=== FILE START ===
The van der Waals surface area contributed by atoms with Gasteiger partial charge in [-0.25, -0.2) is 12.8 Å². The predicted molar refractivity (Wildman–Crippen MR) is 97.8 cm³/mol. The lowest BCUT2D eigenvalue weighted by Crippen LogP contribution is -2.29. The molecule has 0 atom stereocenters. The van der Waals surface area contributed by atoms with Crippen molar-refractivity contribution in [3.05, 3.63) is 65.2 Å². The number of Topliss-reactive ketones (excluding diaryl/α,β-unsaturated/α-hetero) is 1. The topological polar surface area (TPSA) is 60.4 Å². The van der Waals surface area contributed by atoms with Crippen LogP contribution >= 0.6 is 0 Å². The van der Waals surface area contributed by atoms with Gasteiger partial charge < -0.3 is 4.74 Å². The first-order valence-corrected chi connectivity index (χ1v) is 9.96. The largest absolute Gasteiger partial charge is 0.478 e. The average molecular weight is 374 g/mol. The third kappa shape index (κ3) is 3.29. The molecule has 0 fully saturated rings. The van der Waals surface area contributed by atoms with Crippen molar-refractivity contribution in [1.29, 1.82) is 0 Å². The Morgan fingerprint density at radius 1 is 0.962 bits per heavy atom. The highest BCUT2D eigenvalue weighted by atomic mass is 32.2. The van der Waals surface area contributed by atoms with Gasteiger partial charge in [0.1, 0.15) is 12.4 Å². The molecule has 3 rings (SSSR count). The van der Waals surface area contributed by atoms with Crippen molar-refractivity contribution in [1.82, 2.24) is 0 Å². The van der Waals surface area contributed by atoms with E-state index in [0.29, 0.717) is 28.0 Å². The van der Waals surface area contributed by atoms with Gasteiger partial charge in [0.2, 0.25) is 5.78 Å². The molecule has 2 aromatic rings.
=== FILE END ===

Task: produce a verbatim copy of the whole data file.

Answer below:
The van der Waals surface area contributed by atoms with Gasteiger partial charge in [-0.25, -0.2) is 12.8 Å². The predicted molar refractivity (Wildman–Crippen MR) is 97.8 cm³/mol. The lowest BCUT2D eigenvalue weighted by Crippen LogP contribution is -2.29. The molecule has 0 atom stereocenters. The van der Waals surface area contributed by atoms with Crippen molar-refractivity contribution in [3.05, 3.63) is 65.2 Å². The number of Topliss-reactive ketones (excluding diaryl/α,β-unsaturated/α-hetero) is 1. The topological polar surface area (TPSA) is 60.4 Å². The van der Waals surface area contributed by atoms with Crippen LogP contribution >= 0.6 is 0 Å². The van der Waals surface area contributed by atoms with Gasteiger partial charge < -0.3 is 4.74 Å². The first-order valence-corrected chi connectivity index (χ1v) is 9.96. The largest absolute Gasteiger partial charge is 0.478 e. The average molecular weight is 374 g/mol. The third kappa shape index (κ3) is 3.29. The molecule has 0 fully saturated rings. The van der Waals surface area contributed by atoms with Crippen molar-refractivity contribution in [1.29, 1.82) is 0 Å². The Morgan fingerprint density at radius 1 is 0.962 bits per heavy atom. The highest BCUT2D eigenvalue weighted by atomic mass is 32.2. The van der Waals surface area contributed by atoms with Gasteiger partial charge in [0.1, 0.15) is 12.4 Å². The molecule has 3 rings (SSSR count). The van der Waals surface area contributed by atoms with Crippen molar-refractivity contribution in [1.82, 2.24) is 0 Å². The van der Waals surface area contributed by atoms with E-state index in [0.29, 0.717) is 28.0 Å². The van der Waals surface area contributed by atoms with Gasteiger partial charge in [0.2, 0.25) is 5.78 Å². The molecule has 2 aromatic rings.